You should also be sure to put away a little extra for those unexpected expenses that will inevitably arise. While most repairs and maintenance issues fall to the landlord, there are those unexpected costs that you might not have considered that could arise as well. Even small things, such as the cost of toilet paper and lightbulbs can add up quickly. Prepare yourself for unexpected costs by saving a little extra so you aren’t caught completely off-guard when these expenses come up.

Mistake #4: Neglecting Maintenance

Sure, your landlord is responsible for most maintenance, but you’ll want to check your lease to see if there’s anything that you’re responsible for as well. In most cases, tenants are expected to keep the place clean and tidy, wash the windows, and mow the lawn. You’ll also want to keep an eye on things and notify your landlord if you notice any small issues at the property, such as watermarks on the ceiling or a leak under the sink before those small problems escalate and become worse. Your responsibilities will vary depending on your state, the type of rental you’re in, and your rental agreement. But replacing lightbulbs and other small maintenance tasks will almost certainly be your responsibility.

Mistake #5: Renting “Sight Unseen” 

In hot markets, where rentals get snatched up as soon as they’re listed, it may be tempting to agree to rent without first checking out the property. After all, you need a place to live, this place is for rent, what is the worst that could happen? But looking online and looking in-person are two very different things. First of all, looking in person will help you to avoid common rental scams from less-than-reputable companies, where the property you’re viewing is not the same one as the one that you saw in the listing. And secondly, putting boots on the ground allows you to take note of important details that can’t be conveyed in pictures. This allows you to get an idea of how the neighborhood is, the noise levels, and how busy the area is as well. Whenever possible, it’s important to visit the property in person or at the very least, try to arrange for a virtual tour before submitting an application and getting into a lease that turns out to be a bad idea.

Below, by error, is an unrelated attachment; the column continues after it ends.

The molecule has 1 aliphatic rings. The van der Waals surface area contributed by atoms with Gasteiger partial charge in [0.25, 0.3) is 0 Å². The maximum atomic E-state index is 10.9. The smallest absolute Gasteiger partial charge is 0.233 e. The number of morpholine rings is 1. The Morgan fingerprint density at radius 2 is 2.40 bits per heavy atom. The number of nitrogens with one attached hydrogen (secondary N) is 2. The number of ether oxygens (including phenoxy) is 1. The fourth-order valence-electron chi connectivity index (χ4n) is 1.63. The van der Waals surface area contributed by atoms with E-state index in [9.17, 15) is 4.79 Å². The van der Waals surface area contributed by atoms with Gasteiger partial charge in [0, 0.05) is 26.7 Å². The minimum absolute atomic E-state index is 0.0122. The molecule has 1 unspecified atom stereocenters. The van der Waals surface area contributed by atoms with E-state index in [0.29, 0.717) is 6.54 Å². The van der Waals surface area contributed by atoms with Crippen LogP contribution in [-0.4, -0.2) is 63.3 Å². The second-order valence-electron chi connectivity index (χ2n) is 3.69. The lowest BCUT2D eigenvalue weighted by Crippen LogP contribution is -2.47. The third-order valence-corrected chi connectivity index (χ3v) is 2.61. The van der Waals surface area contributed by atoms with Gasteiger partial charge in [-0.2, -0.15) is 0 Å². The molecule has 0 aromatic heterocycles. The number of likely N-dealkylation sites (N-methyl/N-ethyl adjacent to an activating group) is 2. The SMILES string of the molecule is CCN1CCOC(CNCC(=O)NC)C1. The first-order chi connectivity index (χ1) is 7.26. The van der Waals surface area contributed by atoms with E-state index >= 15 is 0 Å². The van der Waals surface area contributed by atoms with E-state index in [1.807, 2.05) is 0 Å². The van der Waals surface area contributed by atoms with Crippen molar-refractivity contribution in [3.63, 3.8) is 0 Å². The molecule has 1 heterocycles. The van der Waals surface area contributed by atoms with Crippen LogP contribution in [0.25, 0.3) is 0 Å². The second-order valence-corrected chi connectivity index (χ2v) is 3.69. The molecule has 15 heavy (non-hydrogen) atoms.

Mistake #6: Foregoing Renters Insurance 

Renting your own place has turned out to be more expensive than you thought, and you’re looking to cut costs wherever you can. Renters insurance isn’t all that important now, is it? After all, doesn’t your landlord already have insurance? While it is true that your landlord already has coverage, their insurance only covers them and their property. It doesn’t extend to provide coverage for the tenant’s belongings or liabilities. While it might seem like a good place to cut corners, renters insurance is important and should not be overlooked. 

Mistake #7: Relying on Verbal Agreements Alone

There’s nothing wrong with having discussions with your landlord, but if there’s something you have agreed on, be sure to get it in writing. If you make an agreement to mow the lawn for a discount on rent, get it in writing. If your landlord promises not to raise the rent on you until a certain date, get it in writing. Verbal agreements can be hard to prove and enforce. But if you have something in writing, you have proof should you ever need it. Getting things in writing will also help to prevent misunderstandings between parties as well. Often, it’s a good idea to send a quick email to get confirmation for something instead of making a phone call. 

Mistake #8: Not Taking Pictures When You Move In